In the wake of recent leaks of top secret information and attacks on military installations, Congress and members of the Obama Administration are taking a closer look at the security clearance process. Notably, a bipartisan group of Senators have proposed the SCORE Act, which aims to increase transparency in the security clearance process and revamp applicable policies and guidelines within the government. The Act would also impose significant sanctions on government contractors who perform background investigations, and are found to have engaged in improper conduct during the process. As the effects of the proposed SCORE Act will certainly expand beyond those contractors performing background investigations, the greater contracting community should prepare for potential difficulty in obtaining or renewing contractor personnel security clearances, and the corresponding impact on contractors’ business operations.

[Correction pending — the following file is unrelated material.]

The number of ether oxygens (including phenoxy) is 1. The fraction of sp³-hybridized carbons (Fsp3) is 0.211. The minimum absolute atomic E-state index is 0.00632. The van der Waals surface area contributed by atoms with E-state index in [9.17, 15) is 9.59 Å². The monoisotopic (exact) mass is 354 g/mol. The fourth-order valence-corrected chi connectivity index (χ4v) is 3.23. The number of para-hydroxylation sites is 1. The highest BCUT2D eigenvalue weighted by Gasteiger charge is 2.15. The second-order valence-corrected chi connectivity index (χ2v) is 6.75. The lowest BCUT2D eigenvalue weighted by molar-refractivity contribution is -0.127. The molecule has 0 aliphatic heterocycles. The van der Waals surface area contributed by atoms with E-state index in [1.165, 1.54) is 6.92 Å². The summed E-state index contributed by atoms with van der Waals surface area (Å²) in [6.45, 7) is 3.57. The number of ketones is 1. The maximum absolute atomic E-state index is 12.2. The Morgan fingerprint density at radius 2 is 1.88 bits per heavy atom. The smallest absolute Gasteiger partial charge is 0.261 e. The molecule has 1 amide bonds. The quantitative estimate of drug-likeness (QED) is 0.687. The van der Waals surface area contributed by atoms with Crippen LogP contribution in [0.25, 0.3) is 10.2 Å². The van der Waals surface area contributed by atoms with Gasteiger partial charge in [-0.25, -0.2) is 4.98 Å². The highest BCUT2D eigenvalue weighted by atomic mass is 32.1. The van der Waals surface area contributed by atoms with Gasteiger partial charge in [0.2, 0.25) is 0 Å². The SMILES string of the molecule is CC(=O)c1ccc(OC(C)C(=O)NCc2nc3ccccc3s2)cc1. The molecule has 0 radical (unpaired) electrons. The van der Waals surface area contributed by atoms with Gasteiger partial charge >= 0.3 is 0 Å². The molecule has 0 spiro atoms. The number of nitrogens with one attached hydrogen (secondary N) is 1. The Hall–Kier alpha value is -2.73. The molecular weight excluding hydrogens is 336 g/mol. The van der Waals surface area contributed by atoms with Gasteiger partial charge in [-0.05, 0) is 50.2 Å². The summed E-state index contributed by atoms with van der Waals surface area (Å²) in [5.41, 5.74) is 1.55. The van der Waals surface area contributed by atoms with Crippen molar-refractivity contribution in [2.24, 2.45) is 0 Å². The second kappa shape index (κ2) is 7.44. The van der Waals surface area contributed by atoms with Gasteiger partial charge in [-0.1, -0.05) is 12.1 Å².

What Is the SCORE Act?
The Security Clearance Oversight and Reform Enforcement (SCORE) Act, introduced in July 2013 by Senators Jon Tester (D-Mont.), Claire McCaskill (D-Mo.), Rob Portman (R-Ohio), and Ron Johnson (R-Wis.), would sanction contractors found to have engaged in improper or fraudulent conduct in performing security clearance background investigations. Among the Act’s proposed provisions, the Office of Personnel Management (OPM) would be authorized to audit and investigate contractors performing security clearance investigations. The Director of National Intelligence would also issue guidelines that will allow federal departments and agencies to periodically determine whether certain positions require cleared personnel.
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